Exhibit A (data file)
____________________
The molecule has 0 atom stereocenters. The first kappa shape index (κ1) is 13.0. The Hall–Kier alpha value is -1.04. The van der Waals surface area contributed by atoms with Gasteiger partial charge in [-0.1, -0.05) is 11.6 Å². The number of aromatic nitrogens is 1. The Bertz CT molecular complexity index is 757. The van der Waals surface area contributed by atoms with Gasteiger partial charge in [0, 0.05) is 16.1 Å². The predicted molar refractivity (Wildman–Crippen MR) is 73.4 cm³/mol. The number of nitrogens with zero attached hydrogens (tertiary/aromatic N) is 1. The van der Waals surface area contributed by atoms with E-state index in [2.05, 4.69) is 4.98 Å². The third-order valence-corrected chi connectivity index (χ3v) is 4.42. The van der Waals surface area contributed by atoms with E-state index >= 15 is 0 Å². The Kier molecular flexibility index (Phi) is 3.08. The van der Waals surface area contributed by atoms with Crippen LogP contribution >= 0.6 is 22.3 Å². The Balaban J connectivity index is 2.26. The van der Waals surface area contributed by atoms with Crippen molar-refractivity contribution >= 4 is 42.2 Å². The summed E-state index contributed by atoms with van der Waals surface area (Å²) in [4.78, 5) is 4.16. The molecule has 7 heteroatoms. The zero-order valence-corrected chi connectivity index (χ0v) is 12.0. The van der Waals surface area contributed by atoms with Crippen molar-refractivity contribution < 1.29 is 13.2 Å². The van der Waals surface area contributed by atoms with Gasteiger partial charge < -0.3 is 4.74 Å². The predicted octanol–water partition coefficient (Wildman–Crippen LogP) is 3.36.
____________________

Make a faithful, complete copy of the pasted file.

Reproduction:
The molecule has 0 atom stereocenters. The first kappa shape index (κ1) is 13.0. The Hall–Kier alpha value is -1.04. The van der Waals surface area contributed by atoms with Gasteiger partial charge in [-0.1, -0.05) is 11.6 Å². The number of aromatic nitrogens is 1. The Bertz CT molecular complexity index is 757. The van der Waals surface area contributed by atoms with Gasteiger partial charge in [0, 0.05) is 16.1 Å². The predicted molar refractivity (Wildman–Crippen MR) is 73.4 cm³/mol. The number of nitrogens with zero attached hydrogens (tertiary/aromatic N) is 1. The van der Waals surface area contributed by atoms with E-state index in [2.05, 4.69) is 4.98 Å². The third-order valence-corrected chi connectivity index (χ3v) is 4.42. The van der Waals surface area contributed by atoms with E-state index >= 15 is 0 Å². The Kier molecular flexibility index (Phi) is 3.08. The van der Waals surface area contributed by atoms with Crippen LogP contribution >= 0.6 is 22.3 Å². The Balaban J connectivity index is 2.26. The van der Waals surface area contributed by atoms with Crippen molar-refractivity contribution >= 4 is 42.2 Å². The summed E-state index contributed by atoms with van der Waals surface area (Å²) in [4.78, 5) is 4.16. The molecule has 7 heteroatoms. The zero-order valence-corrected chi connectivity index (χ0v) is 12.0. The van der Waals surface area contributed by atoms with Crippen molar-refractivity contribution < 1.29 is 13.2 Å². The van der Waals surface area contributed by atoms with Gasteiger partial charge < -0.3 is 4.74 Å². The predicted octanol–water partition coefficient (Wildman–Crippen LogP) is 3.36.